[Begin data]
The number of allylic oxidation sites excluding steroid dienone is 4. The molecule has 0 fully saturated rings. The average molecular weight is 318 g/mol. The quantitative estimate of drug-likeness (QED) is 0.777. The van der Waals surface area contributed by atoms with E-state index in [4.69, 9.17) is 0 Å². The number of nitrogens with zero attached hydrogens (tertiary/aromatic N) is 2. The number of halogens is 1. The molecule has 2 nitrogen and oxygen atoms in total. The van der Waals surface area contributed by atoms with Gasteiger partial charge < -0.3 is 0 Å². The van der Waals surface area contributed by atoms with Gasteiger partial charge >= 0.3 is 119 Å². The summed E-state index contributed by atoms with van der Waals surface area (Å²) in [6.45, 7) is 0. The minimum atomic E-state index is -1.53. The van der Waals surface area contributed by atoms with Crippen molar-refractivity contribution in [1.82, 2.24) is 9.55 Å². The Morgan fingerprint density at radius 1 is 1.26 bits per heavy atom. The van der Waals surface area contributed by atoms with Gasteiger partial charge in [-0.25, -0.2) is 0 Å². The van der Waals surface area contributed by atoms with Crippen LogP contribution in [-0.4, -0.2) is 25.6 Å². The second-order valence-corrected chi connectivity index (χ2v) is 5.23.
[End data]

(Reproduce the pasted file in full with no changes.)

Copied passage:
The number of allylic oxidation sites excluding steroid dienone is 4. The molecule has 0 fully saturated rings. The average molecular weight is 318 g/mol. The quantitative estimate of drug-likeness (QED) is 0.777. The van der Waals surface area contributed by atoms with E-state index in [4.69, 9.17) is 0 Å². The number of nitrogens with zero attached hydrogens (tertiary/aromatic N) is 2. The number of halogens is 1. The molecule has 2 nitrogen and oxygen atoms in total. The van der Waals surface area contributed by atoms with Gasteiger partial charge < -0.3 is 0 Å². The van der Waals surface area contributed by atoms with Gasteiger partial charge >= 0.3 is 119 Å². The summed E-state index contributed by atoms with van der Waals surface area (Å²) in [6.45, 7) is 0. The minimum atomic E-state index is -1.53. The van der Waals surface area contributed by atoms with Crippen molar-refractivity contribution in [1.82, 2.24) is 9.55 Å². The Morgan fingerprint density at radius 1 is 1.26 bits per heavy atom. The van der Waals surface area contributed by atoms with Gasteiger partial charge in [-0.25, -0.2) is 0 Å². The van der Waals surface area contributed by atoms with Crippen LogP contribution in [-0.4, -0.2) is 25.6 Å². The second-order valence-corrected chi connectivity index (χ2v) is 5.23.